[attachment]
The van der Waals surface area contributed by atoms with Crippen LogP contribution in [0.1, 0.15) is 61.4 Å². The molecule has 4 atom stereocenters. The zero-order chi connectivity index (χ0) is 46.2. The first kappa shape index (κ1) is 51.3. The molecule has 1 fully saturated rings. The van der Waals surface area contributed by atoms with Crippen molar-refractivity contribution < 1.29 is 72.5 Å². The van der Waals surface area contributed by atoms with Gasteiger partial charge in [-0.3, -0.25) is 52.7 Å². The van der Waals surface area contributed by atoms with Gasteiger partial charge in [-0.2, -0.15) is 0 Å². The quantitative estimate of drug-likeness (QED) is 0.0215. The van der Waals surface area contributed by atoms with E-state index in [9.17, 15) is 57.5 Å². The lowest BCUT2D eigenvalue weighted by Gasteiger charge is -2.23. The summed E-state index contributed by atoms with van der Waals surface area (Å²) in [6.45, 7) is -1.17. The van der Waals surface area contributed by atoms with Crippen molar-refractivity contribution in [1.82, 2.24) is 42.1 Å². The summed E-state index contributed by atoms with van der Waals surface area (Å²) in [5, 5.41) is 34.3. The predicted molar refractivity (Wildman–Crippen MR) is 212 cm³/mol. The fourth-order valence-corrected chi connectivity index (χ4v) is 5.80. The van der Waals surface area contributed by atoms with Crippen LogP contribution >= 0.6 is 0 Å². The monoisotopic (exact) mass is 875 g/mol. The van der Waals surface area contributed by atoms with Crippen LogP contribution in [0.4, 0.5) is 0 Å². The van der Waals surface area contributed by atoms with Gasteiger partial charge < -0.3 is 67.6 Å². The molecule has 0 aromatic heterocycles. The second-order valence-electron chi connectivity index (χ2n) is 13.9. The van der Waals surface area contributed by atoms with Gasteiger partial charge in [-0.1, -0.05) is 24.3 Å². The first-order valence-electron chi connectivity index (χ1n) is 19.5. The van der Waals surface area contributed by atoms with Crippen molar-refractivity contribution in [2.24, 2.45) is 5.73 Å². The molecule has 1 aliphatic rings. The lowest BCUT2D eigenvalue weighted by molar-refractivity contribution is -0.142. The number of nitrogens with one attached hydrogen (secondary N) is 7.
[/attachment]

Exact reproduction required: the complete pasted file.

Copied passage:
The van der Waals surface area contributed by atoms with Crippen LogP contribution in [0.1, 0.15) is 61.4 Å². The molecule has 4 atom stereocenters. The zero-order chi connectivity index (χ0) is 46.2. The first kappa shape index (κ1) is 51.3. The molecule has 1 fully saturated rings. The van der Waals surface area contributed by atoms with Crippen molar-refractivity contribution < 1.29 is 72.5 Å². The van der Waals surface area contributed by atoms with Gasteiger partial charge in [-0.3, -0.25) is 52.7 Å². The van der Waals surface area contributed by atoms with Gasteiger partial charge in [-0.2, -0.15) is 0 Å². The quantitative estimate of drug-likeness (QED) is 0.0215. The van der Waals surface area contributed by atoms with E-state index in [9.17, 15) is 57.5 Å². The lowest BCUT2D eigenvalue weighted by Gasteiger charge is -2.23. The summed E-state index contributed by atoms with van der Waals surface area (Å²) in [6.45, 7) is -1.17. The van der Waals surface area contributed by atoms with Crippen molar-refractivity contribution in [1.82, 2.24) is 42.1 Å². The summed E-state index contributed by atoms with van der Waals surface area (Å²) in [5, 5.41) is 34.3. The predicted molar refractivity (Wildman–Crippen MR) is 212 cm³/mol. The fourth-order valence-corrected chi connectivity index (χ4v) is 5.80. The van der Waals surface area contributed by atoms with Crippen LogP contribution >= 0.6 is 0 Å². The monoisotopic (exact) mass is 875 g/mol. The van der Waals surface area contributed by atoms with Crippen LogP contribution in [0.4, 0.5) is 0 Å². The van der Waals surface area contributed by atoms with Gasteiger partial charge < -0.3 is 67.6 Å². The molecule has 0 aromatic heterocycles. The second-order valence-electron chi connectivity index (χ2n) is 13.9. The van der Waals surface area contributed by atoms with Gasteiger partial charge in [-0.1, -0.05) is 24.3 Å². The first-order valence-electron chi connectivity index (χ1n) is 19.5. The van der Waals surface area contributed by atoms with Crippen molar-refractivity contribution in [2.24, 2.45) is 5.73 Å². The molecule has 1 aliphatic rings. The lowest BCUT2D eigenvalue weighted by molar-refractivity contribution is -0.142. The number of nitrogens with one attached hydrogen (secondary N) is 7.